Being able to disagree with others, listen to criticism or negative comments about ourselves is only possible when one truly knows and loves themselves. Other people’s opinions of us do matter: each has value as they serve to help us better know who we are or how we are perceived by the world. (This has a direct impact on our relationships and successes/failures in life.) However, my worth is not dependent on other’s opinions of me. God has already predetermined my value and that is my only measure of worth. Other’s comments pertaining to my attitudes or behaviors can help me better understand how I am presenting myself to others. In this regard, I may need to reconsider how I treat people and make the necessary adjustments in order to better get along with everyone. This can be incredibly helpful in all of my relationships.

Summary: Remember that you are the master of your life. You have free will and intellect. You and you alone determine whether or not you be will angry or happy. No one can push your buttons and make you angry; no one has the ability to make you feel anything including anger. It’s all in your head, or more accurately, your thoughts.

Q: “Choose your thoughts wisely. They determine the outcome of your life. Remember: Where your mind goes your life follows.”

*See TECO Magic in The Secret Side of Anger
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It’s difficult for a lot of people to communicate with each other effectively. Unless you’re a recluse, communication is something we all do every day. Perhaps because I’m a motivational speaker, author, and radio host, I can talk ad infinitum. I actually find it enjoyable and relatively easy. Yet there is a significant difference between talking and communicating: talking requires only one person, communication includes at least one additional person. Although everyone may be speaking the same language, it’s not uncommon to become frustrated and angry with each other while dialoguing.
Communication is a skill most of us were not taught as children. Granted, we’ve all learned to assemble words in a coherent manner to convey a thought or make a statement. I politely instruct my husband to put the empty ice cream container in the garbage rather than in the sink yet somehow the package consistently needs my assistance in the morning. Either he doesn’t hear me (I don’t think so) or doesn’t understand my request (I seriously doubt that) or he’s not interested in granting my request (more likely).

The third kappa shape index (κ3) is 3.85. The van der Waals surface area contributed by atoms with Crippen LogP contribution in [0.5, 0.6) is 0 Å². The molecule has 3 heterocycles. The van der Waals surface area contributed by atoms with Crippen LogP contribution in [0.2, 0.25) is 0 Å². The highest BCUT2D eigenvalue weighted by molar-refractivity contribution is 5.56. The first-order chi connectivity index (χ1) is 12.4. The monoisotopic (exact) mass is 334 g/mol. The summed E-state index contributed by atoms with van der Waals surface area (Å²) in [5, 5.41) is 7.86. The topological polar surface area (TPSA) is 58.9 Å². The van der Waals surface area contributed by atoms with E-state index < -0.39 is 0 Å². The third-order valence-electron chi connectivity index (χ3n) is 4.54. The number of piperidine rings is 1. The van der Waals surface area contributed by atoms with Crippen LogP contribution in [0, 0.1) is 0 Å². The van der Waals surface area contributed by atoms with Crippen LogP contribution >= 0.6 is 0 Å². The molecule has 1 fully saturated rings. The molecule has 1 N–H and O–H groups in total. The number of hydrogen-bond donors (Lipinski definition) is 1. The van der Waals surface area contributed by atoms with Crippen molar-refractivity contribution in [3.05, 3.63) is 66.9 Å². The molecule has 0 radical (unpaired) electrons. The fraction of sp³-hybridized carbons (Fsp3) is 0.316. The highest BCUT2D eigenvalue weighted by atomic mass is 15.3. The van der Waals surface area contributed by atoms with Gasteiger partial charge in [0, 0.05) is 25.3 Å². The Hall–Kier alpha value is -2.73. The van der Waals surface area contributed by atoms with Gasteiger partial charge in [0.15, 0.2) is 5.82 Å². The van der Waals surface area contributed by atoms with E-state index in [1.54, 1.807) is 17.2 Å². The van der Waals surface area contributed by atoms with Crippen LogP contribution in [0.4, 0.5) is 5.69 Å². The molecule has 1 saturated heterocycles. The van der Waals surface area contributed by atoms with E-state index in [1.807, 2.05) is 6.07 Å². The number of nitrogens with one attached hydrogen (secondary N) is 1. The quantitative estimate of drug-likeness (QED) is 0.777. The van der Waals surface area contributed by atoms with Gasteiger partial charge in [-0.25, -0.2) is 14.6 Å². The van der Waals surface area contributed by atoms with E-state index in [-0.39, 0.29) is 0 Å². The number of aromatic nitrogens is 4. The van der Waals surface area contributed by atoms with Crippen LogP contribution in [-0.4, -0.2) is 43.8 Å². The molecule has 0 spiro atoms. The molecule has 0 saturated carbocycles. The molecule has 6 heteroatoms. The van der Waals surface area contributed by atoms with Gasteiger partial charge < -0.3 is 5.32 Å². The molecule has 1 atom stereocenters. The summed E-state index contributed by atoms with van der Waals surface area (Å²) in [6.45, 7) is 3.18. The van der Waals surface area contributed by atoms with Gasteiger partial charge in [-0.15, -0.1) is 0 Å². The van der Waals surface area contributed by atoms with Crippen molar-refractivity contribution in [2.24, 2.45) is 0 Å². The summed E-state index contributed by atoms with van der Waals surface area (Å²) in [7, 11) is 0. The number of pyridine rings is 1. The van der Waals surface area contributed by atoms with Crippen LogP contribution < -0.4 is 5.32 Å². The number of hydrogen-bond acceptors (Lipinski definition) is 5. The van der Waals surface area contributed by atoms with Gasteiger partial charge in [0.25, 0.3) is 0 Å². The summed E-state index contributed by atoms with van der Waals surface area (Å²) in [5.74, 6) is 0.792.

Misunderstandings and miscommunication can easily lead to frustration and anger. However, being able to converse effectively involves not only a series of well constructed verbal expressions but equally as important are proficient listening skills. Without both, our levels of tolerance decrease significantly while frustration (a root cause of anger) begins to rise, lending itself to angry outbursts. Here are ten skills that will make communication significantly easier and more rewarding.

1. Customize your style. Readjust your level and style of speaking in such a way that the other party can relate to it. I speak differently to my grandchildren than I do to my children. Likewise, my style of conversing is altered when addressing the CEO of AT&T to discuss an upcoming training I’m about to conduct. Know the other party and adjust your style so that they can more easily relate to you and comprehend your message. Use common terms easily recognizable by the majority.

2. Be crystal clear and detail-specific. Carefully choose words and phrases that are easily understood. Itemize and list every detail to every component of the conversation in a clear, organized, and concise manner. There’s a news commentator that tries to be clever and poetic. I am always at a loss for what he is saying. I feel confused and frustrated when listening to him. When discussing a contract with a new client, I am extremely attentive while explaining my services in great detail so there is no question as to what I will and will not provide. Miscommunication leads to a host of problems including improperly completed tasks, hurt feelings, frustration and anger, lawsuits, missed opportunities and much more.